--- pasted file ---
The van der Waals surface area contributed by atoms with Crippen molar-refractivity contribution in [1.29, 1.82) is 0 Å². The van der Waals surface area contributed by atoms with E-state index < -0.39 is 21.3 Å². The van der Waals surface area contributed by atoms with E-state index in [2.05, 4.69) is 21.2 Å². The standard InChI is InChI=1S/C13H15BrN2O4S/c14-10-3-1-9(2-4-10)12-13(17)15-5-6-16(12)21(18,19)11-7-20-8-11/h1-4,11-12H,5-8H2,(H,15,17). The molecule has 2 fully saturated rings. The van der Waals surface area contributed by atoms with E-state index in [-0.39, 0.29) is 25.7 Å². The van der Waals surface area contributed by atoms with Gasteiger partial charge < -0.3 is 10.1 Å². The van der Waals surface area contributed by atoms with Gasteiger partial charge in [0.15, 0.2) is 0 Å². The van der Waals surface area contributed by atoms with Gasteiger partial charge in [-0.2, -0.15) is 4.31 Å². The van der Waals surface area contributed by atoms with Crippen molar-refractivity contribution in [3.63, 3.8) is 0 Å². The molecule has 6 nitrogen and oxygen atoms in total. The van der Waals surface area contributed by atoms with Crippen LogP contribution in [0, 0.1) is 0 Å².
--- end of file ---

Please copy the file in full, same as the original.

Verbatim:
The van der Waals surface area contributed by atoms with Crippen molar-refractivity contribution in [1.29, 1.82) is 0 Å². The van der Waals surface area contributed by atoms with E-state index < -0.39 is 21.3 Å². The van der Waals surface area contributed by atoms with E-state index in [2.05, 4.69) is 21.2 Å². The standard InChI is InChI=1S/C13H15BrN2O4S/c14-10-3-1-9(2-4-10)12-13(17)15-5-6-16(12)21(18,19)11-7-20-8-11/h1-4,11-12H,5-8H2,(H,15,17). The molecule has 2 fully saturated rings. The van der Waals surface area contributed by atoms with E-state index in [-0.39, 0.29) is 25.7 Å². The van der Waals surface area contributed by atoms with Gasteiger partial charge < -0.3 is 10.1 Å². The van der Waals surface area contributed by atoms with Gasteiger partial charge in [0.15, 0.2) is 0 Å². The van der Waals surface area contributed by atoms with Gasteiger partial charge in [-0.2, -0.15) is 4.31 Å². The van der Waals surface area contributed by atoms with Crippen molar-refractivity contribution in [3.63, 3.8) is 0 Å². The molecule has 6 nitrogen and oxygen atoms in total. The van der Waals surface area contributed by atoms with Crippen LogP contribution in [0, 0.1) is 0 Å².